Maori for Dummies
Nir Horowitz 9R
From their exciting culture to their exquisite food, the Maori culture is a mystery to us all. Following the exceptional author Witi Ihimarea, Nir Horowitz takes us through this fascinating culture. The story of a young girl and her special connection to the whales can be traced back to New Zealand, how the Maori’s built it and all of its spectacular cultures and its spectacular history.
Maori Tradition and Culture:
The way that Maori people define themselves is by their iwi, hapu, maunga and awa. The Maori people are the native people of Aotearoa and first arrived here in waka hourua from their ancestral homeland of Hawaiki over a thousand years ago. Maori culture is very rich and varied and contains very traditional and contemporary art. The have traditional arts such as carving, weaving, kapa haka, whaikorero and moko are performed around the country. Maori people had very strong oratory skills, as there was no written language used. Performers following their tipuna try to replicate their techniques from hundreds of years ago. Maori is also an oral culture wealthy with stories and legends from years ago. The birthplace of the haka is heavily rooted in the mists of time. It is a folklore and legend reflecting on Maori heritage.
It is sometimes presumed that every cut into Maori carving has a meaning behind it, but in truth most of it is most probably decoration. Due to European settlement, most carving had either been greatly exaggerated or most of it had been lost by the time the Europeans went in to New Zealand. Figures in Maori carving, with very rare exception are not based on religion, but secular. Most carvings on meeting houses are based on important ancestors. Just like the large carved meetinghouse was usually named after an important ancestor, and in most parts of the country it was the symbol and the representative of that ancestor. Spirals are an important element in relief carving. The spiral was commonly a noticeable feature in male Maori tattoos. Spirals are placed between human figures or between the heads of human figures.
There were three conflicts between the Maoris and the British in the 19th Century, the first in 1845-47, and the second in 1860-61, and then, finally, in 1863-66. The third included the participation of the 70th regiment. Three years after the 1861 truce, the Maoris felt that they had not been treated fairly and there was some sympathy amongst the settlers. However, the settlers were determined to support the Government and establish their own rights. The War was not a great one for movement or campaigns, as most of the fighting concerned the capture and destruction of Maori barriers. However, these barriers, or Pahs were well defended, as the 70th (Regiment discovered at the fight at the Great Pah in 1864. It took three years and eight British divisions with local volunteer support before the Maoris were defeated. Following the 1866 peace, the Maoris remained loyal to the Crown and continued to build on their reputation for bravery.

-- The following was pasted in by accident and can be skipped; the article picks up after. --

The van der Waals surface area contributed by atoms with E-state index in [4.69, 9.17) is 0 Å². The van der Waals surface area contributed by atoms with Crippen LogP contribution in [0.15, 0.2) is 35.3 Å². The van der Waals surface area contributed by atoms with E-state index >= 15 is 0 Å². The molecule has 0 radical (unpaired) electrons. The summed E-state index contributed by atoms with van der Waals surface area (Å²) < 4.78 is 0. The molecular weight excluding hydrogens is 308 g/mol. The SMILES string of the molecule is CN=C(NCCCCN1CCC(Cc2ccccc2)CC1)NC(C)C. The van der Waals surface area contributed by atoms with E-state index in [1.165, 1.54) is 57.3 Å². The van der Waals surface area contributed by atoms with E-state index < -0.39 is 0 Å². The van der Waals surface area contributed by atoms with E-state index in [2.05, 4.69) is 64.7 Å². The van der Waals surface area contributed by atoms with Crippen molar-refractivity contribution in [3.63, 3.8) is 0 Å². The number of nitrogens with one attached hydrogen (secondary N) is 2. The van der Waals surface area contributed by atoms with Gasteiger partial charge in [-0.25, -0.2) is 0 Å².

The legend of Maui and the magic fish hook:
Maui was a demi-god, who lived in Hawaiiki. He possessed magic powers that not all of his family knew about. One day when he was very young, he hid in the bottom of his brothers' boat to sneakily go out fishing with them. Once out at sea, Maui was discovered by his brothers, but they were not able to take him back to shore as Maui made use of his magic powers, making the shoreline seem much further away than it was in reality. So the brothers continued rowing, and once they were far out into the ocean Maui dropped his magic fishhook over the side of the boat. But it took a lot of pulling and straining to finally lift out what was the Te Ika a Maui, known today as the North Island of New Zealand. Maui told his...
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